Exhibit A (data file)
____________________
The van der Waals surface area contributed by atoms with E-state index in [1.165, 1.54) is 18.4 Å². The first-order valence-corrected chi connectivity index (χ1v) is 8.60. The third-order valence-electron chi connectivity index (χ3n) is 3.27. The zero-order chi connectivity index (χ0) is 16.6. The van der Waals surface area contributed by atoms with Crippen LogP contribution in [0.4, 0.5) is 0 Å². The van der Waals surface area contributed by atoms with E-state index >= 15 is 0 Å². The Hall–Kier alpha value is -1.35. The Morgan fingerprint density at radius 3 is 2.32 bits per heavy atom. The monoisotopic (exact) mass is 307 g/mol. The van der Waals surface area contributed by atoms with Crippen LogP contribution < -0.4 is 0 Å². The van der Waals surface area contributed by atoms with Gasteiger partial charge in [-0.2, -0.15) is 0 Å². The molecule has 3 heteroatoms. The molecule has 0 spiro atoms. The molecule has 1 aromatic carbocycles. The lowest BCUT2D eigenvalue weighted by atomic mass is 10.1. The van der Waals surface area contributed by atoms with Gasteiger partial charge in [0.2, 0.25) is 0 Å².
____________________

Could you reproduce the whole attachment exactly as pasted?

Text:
The van der Waals surface area contributed by atoms with E-state index in [1.165, 1.54) is 18.4 Å². The first-order valence-corrected chi connectivity index (χ1v) is 8.60. The third-order valence-electron chi connectivity index (χ3n) is 3.27. The zero-order chi connectivity index (χ0) is 16.6. The van der Waals surface area contributed by atoms with Crippen LogP contribution in [0.4, 0.5) is 0 Å². The van der Waals surface area contributed by atoms with E-state index >= 15 is 0 Å². The Hall–Kier alpha value is -1.35. The Morgan fingerprint density at radius 3 is 2.32 bits per heavy atom. The monoisotopic (exact) mass is 307 g/mol. The van der Waals surface area contributed by atoms with Crippen LogP contribution < -0.4 is 0 Å². The van der Waals surface area contributed by atoms with Gasteiger partial charge in [-0.2, -0.15) is 0 Å². The molecule has 3 heteroatoms. The molecule has 0 spiro atoms. The molecule has 1 aromatic carbocycles. The lowest BCUT2D eigenvalue weighted by atomic mass is 10.1. The van der Waals surface area contributed by atoms with Gasteiger partial charge in [0.2, 0.25) is 0 Å².